Is Ibuprofen Bad for Your Liver?

Ibuprofen is a nonsteroidal anti-inflammatory drug (NSAID). This kind of drug works by inhibiting inflammation-causing chemicals known as prostaglandins. Ibuprofen is available in two main forms: tablets and capsules. It is sometimes combined with other drugs to treat colds, cough, and headaches. But, how safe is this widely used drug? Is it bad for your liver?

Is Ibuprofen Bad for Your Liver?

Although ibuprofen is one of the safest NSAIDs, in rare cases, it can cause serious liver problems. It causes an increase in the level of aminotransferase (ALT) enzyme which is released when the liver cells are damaged or die. An increase in ALT is an indication of a liver disease or damage to the liver.

Excessive intake of ibuprofen can also cause toxic hepatitis. For patients who have liver disease or disorder, continued use of ibuprofen can have adverse effects. In such a case is essential that you seek advice from a medical practitioner before taking ibuprofen.

Many patients with hepatitis C are advised against taking ibuprofen. In case they have to receive ibuprofen treatment, strict medical supervision is required.

Tips for Taking Ibuprofen to Avoid Liver Damage and Other Side Effects

Is ibuprofen bad for your liver? Maybe, and it can have other side effects if taken in a wrong way. So extra care is needed when taking ibuprofen.

Before Taking Ibuprofen

Note that you should inform your doctor, pharmacist or dentist in the following cases:

  • You have a history of high blood pressure or hypertension.
  • You have ever had deep vein thrombosis (DVT) or any other blood clotting conditions.
  • You have had a problem with your liver or kidney functions.
  • You have a history of blood sugar and cholesterol.
  • You have allergic reactions to certain medicines or asthma.
  • You have any history of stomach or duodenal ulcers.
  • You are either pregnant, trying for a baby or already breastfeeding.
  • You have a heart condition.
  • You have ever experienced an allergic reaction to any other NSAIDs such as diclofenac, aspirin, indomethacin, and naproxen.
  • You suffer from any connective tissue conditions like lupus (systemic lupus erythematosus).

How to Take Ibuprofen

  • Always ensure that you read the printed information on the leaflet provided by the manufacturing company. It provides comprehensive information about how the medicine works and the side effects that could be experienced after taking the drug.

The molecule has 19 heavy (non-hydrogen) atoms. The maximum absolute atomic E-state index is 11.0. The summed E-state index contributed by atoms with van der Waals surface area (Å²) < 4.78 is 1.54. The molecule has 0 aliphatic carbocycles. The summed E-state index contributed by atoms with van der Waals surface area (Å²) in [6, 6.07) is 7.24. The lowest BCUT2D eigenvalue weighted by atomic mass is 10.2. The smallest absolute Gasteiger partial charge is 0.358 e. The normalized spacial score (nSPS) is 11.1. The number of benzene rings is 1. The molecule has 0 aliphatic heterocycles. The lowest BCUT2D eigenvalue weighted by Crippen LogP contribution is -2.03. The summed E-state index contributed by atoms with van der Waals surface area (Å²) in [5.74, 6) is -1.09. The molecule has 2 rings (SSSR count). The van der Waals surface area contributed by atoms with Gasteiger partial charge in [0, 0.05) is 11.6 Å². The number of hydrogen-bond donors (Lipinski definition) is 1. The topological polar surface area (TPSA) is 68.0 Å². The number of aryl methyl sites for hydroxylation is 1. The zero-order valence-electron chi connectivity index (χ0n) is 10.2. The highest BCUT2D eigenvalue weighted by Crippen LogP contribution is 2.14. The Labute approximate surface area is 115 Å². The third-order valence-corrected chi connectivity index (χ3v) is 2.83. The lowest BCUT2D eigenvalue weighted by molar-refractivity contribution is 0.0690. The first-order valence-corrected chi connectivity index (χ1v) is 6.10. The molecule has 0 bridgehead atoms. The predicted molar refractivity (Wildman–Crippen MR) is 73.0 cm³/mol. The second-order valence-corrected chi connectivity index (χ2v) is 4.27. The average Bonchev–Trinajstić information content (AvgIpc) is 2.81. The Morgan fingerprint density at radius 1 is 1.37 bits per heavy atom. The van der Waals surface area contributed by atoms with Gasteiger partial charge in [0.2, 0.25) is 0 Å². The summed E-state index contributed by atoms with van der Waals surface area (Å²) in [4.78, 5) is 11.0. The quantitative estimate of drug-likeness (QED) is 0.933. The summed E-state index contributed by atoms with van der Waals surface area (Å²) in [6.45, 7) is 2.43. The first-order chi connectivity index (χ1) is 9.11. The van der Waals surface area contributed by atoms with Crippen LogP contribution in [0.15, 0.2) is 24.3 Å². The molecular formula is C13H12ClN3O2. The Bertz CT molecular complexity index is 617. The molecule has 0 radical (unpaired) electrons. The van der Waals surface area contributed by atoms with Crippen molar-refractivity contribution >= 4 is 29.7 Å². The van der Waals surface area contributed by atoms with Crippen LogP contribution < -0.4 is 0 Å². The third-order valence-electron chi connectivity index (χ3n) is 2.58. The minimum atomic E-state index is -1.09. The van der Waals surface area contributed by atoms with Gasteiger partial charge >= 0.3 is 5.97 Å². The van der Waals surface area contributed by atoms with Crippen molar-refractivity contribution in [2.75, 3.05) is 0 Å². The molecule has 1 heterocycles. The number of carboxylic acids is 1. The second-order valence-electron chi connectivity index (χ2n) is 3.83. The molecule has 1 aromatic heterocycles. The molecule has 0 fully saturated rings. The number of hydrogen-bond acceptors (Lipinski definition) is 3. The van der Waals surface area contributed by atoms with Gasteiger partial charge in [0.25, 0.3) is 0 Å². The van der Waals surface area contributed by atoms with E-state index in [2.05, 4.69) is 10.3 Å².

• Adults and children aged 12 years and above take 200-400 mg three or four times a day, depending on the severity of the issue. Ibuprofen may also be prescribed in a slow release form (modified-release tablet). In such a form, the dosage will be different. When taking ibuprofen in the recommended dosage, you often don’t have to keep worrying "Is ibuprofen bad for your liver?"
  • For children less than twelve years, the dosage depends on the age and weight. It starts at 2.5 ml three times per day for children aged 3 to 5 months, and rises to 15 ml, three times a day for children aged 10 to 11 years.
  • Take ibuprofen after meals. This will ensure that the walls of your stomach lining are protected. The practice will also prevent indigestion.
  • If you are taking the modified-release ibuprofen, make sure that you swallow the tablet whole with water. Do not chew, crush or break it.
  • In case you are taking ibuprofen from a sachet, put the contents into a glass of water and drink immediately.
  • In case you forget to take your medicine, continue with your next dose as usual. Don’t take a double dose to make up for the missed one!

The Effects of Other Common Painkillers on Liver


It causes liver damage due to overdose or prolonged use. Large doses of acetaminophen deplete the liver of glutathione, an essential antioxidant that detoxifies the liver, neutralizes free radicals and boosts the immune system. So when this super antioxidant is depleted, the result is liver damage.

An overdose consists of ingestion of 15 mg of acetaminophen in a single dose. However, patients who take alcohol can still be adversely affected when they take the standard dose.

Do not take more than four doses in a day, and do not take acetaminophen for more than 10 days for adults, and 5 days for children. The dosage period should be shorter for people with liver problems.


Is ibuprofen bad for your liver? You already know the answer. What about aspirin? Aspirin can inhibit some liver function tests when it is taken before the tests are done. It should also not be given to children under 17 years as it can lead to a rare but serious condition called Reye’s syndrome. This condition causes swelling of the brain and liver.

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